Re: Interesting read on fighting in the NHL

    In response to jmwalters's comment:

     

    Yes Red it was but I am simply repsonding to your reply to my first comment where you suggest that most goons back in the day were better hockey players, rather than "one-trick  ponies."

     




    True, but I also said "a lot" not most, but I can see that I implied more than I meant. I do however think if you look back at the majors leaders of at least the 80's vs the leaders of the current league, you'd see more guys who could contribute something - even CementHead got 153 points in about 500 games (granted a trained monkey could maybe have gotten that many points playng with Gretzky)- vs. the majors leaders of today. I think you'd see fewer of the guys getting 5 in the box actually getting points or helping out in other ways like the PK.

     

     
  18. You have chosen to ignore posts from jmwalters. Show jmwalters's posts

    Re: Interesting read on fighting in the NHL

    In response to red75's comment:

    In response to jmwalters's comment:

    True, but I also said "a lot" not most, but I can see that I implied more than I meant. I do however think if you look back at the majors leaders of at least the 80's vs the leaders of the current league, you'd see more guys who could contribute something - even CementHead got 153 points in about 500 games - vs. the majors leaders of today. I think you'd see fewer of the guys getting 5 in the box actually getting points or helping out in other ways like the PK.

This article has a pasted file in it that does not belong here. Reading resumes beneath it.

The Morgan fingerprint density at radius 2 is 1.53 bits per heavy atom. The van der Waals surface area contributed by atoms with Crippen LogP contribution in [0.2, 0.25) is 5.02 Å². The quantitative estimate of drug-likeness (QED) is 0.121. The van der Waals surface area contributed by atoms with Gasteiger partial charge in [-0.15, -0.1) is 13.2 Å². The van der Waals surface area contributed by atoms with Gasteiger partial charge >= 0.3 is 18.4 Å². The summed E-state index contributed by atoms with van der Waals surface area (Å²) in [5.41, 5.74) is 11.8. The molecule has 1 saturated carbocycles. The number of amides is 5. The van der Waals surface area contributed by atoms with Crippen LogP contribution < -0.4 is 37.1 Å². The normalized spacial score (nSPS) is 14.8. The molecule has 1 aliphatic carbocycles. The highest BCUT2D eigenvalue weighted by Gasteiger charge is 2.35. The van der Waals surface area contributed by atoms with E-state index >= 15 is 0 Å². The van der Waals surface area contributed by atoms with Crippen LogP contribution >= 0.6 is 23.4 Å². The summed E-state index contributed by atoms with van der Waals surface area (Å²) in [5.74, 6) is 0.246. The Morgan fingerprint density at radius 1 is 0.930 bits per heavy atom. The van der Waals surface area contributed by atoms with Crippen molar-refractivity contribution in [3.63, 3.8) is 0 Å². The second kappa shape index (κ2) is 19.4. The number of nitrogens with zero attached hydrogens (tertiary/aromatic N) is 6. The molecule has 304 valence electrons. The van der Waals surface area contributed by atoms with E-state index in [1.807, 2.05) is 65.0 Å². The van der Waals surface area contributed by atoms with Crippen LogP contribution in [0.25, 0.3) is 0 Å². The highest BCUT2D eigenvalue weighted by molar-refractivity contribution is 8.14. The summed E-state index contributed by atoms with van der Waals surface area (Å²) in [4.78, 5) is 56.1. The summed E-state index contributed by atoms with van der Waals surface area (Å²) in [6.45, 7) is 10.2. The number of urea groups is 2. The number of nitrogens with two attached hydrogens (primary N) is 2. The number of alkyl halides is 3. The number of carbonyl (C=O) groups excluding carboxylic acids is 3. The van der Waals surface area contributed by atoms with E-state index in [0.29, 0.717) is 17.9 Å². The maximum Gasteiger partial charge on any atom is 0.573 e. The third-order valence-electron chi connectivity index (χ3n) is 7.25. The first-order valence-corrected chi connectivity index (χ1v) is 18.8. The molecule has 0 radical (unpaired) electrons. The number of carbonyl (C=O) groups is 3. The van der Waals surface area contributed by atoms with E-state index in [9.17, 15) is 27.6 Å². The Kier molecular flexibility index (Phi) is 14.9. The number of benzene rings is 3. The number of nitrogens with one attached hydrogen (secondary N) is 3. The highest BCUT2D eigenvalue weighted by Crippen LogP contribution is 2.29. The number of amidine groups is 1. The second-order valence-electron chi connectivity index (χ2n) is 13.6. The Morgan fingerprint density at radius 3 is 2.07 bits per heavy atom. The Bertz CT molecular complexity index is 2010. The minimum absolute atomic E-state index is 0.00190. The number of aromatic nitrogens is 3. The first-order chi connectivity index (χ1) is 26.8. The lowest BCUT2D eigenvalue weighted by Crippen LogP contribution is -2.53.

Good point. Although if I were riding shotgun with 99 in his prime I might be able to score 20 too....lol.

     
  19. You have chosen to ignore posts from red75. Show red75's posts

    Re: Interesting read on fighting in the NHL

    heh, yeah I edited it ;)

     
  20. You have chosen to ignore posts from jmwalters. Show jmwalters's posts

    Re: Interesting read on fighting in the NHL

    lol.

     
  21. You have chosen to ignore posts from NeelyOrrBourque. Show NeelyOrrBourque's posts

    Re: Interesting read on fighting in the NHL

    Regardless of how anyone feels about this is irrelevent. You're right in everything that you said Red. The Probert's, William's, Hunter's & O'Reilly's could do both. However, you also have to remember that this NHL has never been more business savvy. And you protect your assets that you have. Lucic & McQuaid are two of the toughest in the league & both have certainly put themselves in the "best fighters" catagory. It's been said on here by numerous posters (myself included) how they don't want Lucic fighting the Jon Scotts. Why is that? Well there's NEVER going to be 30 coaches that won't try to sneak this goon into the lineup to take on a Lucic & Lucic & the Bruins take the chance of him breaking his hand on a no name call up. 

    So, this person who wrote this article doesn't have a clue! You can't put your stars out against the other teams goons to try & score early! You really want to take that chance? What if the goon decided he wanted to take a knee out? Or concuss someone? Sure he'd be disiplined by Shanny, but that doesn't bring your star back. If the road team decides that they want to start something. As a good coach you respond by placing the exact same calibe/type players that are on the ice. 

    Just like CJ did here.

    http://www.youtube.com/watch?v=h-6NEfAoNVs

     

     
  22. You have chosen to ignore posts from asmaha. Show asmaha's posts

    Re: Interesting read on fighting in the NHL

    I think it would be pretty easy to curb staged fighting. Just step in and stop it. Problem solved. If two guys want to go for a legit reason in the flow of the game, then fine. If it's off a faceoff or clearly premeditated, stop it before any "momentum" comes from it and eject both guys.

    We all agree fighting has it's place...but the gist of the article is about situations where it really serves no purpose.

    Paired with this has to be a ruling from officials that when a guy makes a cheap shot and someone jumps on him to send a message/protect his teammate, the guy who made the initial cheap shot is the instigator - not the guy pouncing. Would also solve a lot of issues.